US 1265899 A
Description (OCR text may contain errors)
1. c, FORSTER.
APPLICATION FILED luLY 25. |917.
1 ,265,899. Patented May 14, 1918.
WITNESSES JOHN (.l. FORSTER, OF PITTSBURGH, PENNSYLVANIA.
Specification of Letters Patent.
Patented May 14, 1918.
Application filed July 25, 1917. Serial No. 182,655.
To all whom it may concern:
Be it known that 1, JOHN 0. Forum, a citizen of the United States, and a resident of Pittsburgh, in the county of Allegheny and State of Pennsylvania, have made a new understoodby those skilled in the drawings illustrating what I now believe to be the preferred mechanical expression of the invention from among other forms and arrangements within the spirit and scope thereof.
Heretofore difliculty has been experienced and time and expense has been involved in truing up the rotors of gyroscopes and the like in order to produce an approximately balanced rota body.
. It is an ob ect of my invention to economically produce an approximately balanced rotor or rotary body for oscope tops and other purposes and to avold the expensive ste of separately truing up eachi wheel or 0t er rotary body after casting or otherwise forming thereof, which has heretofore been necessary.
A further object of the invention is to proyide a simple elfective and comparatively mexpensive balanced rotor of an improved construction.
The mventlon consists 1n certa1n novel features .in construction and in combinations and arrangements as more fully and particularly set forth hereinafter.
Referring to the accompanying drawings:
Figure 1, is a perspective of a gyroscope to embodying the rotor of my invention.
Fi 2, is a detail view of the rotor and its spin e, the wheel of the rotor being shown in section.
Fig. 3, is a detail view showing the parts of the rotor prior to assembling.
Fig. 4, is a top plan of an annular weight of the rotor of Fig. 3.
Fig. 5, is a detail view of a modified form of rotor.
In Fig. 1, of the drawings, I show the weighted rotary wheel or rotor of my invention applied to a well known form of gyro scope toy or top, in which the frame of the toy is formed by two stiif metal rings 1, 2,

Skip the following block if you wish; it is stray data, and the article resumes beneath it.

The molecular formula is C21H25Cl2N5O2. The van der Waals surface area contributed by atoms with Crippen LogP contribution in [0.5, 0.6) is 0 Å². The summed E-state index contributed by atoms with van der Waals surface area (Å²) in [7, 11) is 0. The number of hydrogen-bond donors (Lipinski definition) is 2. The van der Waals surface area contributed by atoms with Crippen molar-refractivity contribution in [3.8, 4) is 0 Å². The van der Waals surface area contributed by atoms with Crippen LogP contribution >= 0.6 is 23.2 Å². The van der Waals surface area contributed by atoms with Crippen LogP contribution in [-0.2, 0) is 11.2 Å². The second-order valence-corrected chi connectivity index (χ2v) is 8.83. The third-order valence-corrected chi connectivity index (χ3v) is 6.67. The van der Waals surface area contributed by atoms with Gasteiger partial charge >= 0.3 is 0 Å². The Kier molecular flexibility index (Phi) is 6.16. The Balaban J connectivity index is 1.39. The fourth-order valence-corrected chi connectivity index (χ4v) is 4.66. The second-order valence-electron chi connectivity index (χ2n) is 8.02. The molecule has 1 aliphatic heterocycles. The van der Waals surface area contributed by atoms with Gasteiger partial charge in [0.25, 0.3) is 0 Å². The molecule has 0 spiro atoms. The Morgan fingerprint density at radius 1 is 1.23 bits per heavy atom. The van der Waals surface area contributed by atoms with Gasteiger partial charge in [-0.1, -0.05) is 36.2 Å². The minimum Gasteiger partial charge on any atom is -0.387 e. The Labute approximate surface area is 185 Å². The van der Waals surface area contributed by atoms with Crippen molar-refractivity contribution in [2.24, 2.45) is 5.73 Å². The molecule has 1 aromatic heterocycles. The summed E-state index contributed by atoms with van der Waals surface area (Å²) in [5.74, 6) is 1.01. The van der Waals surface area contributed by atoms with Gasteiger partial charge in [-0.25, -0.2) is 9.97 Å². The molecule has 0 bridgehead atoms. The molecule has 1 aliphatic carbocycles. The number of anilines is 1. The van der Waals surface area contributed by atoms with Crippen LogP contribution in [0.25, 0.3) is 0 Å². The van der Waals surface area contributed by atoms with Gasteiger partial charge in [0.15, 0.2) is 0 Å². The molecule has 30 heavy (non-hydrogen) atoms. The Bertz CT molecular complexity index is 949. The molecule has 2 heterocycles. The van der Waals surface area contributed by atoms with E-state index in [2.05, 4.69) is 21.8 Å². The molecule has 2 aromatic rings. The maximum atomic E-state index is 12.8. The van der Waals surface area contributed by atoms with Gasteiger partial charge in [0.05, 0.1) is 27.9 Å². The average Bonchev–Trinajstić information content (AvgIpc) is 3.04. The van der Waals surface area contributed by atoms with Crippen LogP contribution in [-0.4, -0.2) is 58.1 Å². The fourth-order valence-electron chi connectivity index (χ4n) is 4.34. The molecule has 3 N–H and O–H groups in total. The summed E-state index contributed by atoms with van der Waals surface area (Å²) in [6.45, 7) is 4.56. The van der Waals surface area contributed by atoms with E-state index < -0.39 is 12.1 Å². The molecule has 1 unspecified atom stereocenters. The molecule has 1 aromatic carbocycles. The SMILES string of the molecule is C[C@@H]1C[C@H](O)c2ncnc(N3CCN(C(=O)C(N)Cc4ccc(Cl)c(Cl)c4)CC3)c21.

arranged one within the other at right angles to each other and rigidly secured together at their crossing points 3. This rigid frame 1 2, 3, is rovided with the ordinary rigid alined iametrically opposite projecting arms or feet 4, and these arms are alined with the axis of rotation of the rotor. The rotor comprises a spindle 5, at its ends 7 having step bearings in the frame and a wheel 6 rigid with the s indle and located midway between said en s, the spindle being centrally located with respect to the periphery of the wheel, the spindle constituting the axis of the rotor. Heretofore, the wheels have been generally composed of heavy metal cast on the spindles. After casting, it has been necessary at the expenditure of much time and labor, to true u the wheels by suitable instrumentalities. his method has been more or less costly and unsatisfactory. I avoid these difliculties and items of expense by so forming the wheel or rotor that it is in eflect automatically balanced in the process of manufacturing or by the act of assembling and locking the parts thereof together. To this end, the wheel or rotor is composed of a pair of round disks 8, 9, and an intervening annular Weight or weights 10. Each disk is preferably struck up from sheet metal with a central boss 11, having a'central perforation 11 and an annular groove 12 open at the inner side of the disks and located at the outer edge portion thereof, with the outer edge of the disk (forming the outer wall of the groove) forming a wide approximately cylindrical flange 12, constituting the rim of the disk concentric with the center perforation 11 The internal diameter of the rim or flange 13 of the disk 9, is approximately equal to the external diameter of the rim of disk 8, so that the two disks can be forced together (in forming the complete wheel or rotor) with their rims overlapping, the rim of disk 8 within the rim of disk 9, to provide a hollow annular chamber within the outer or rim portion of the wheel.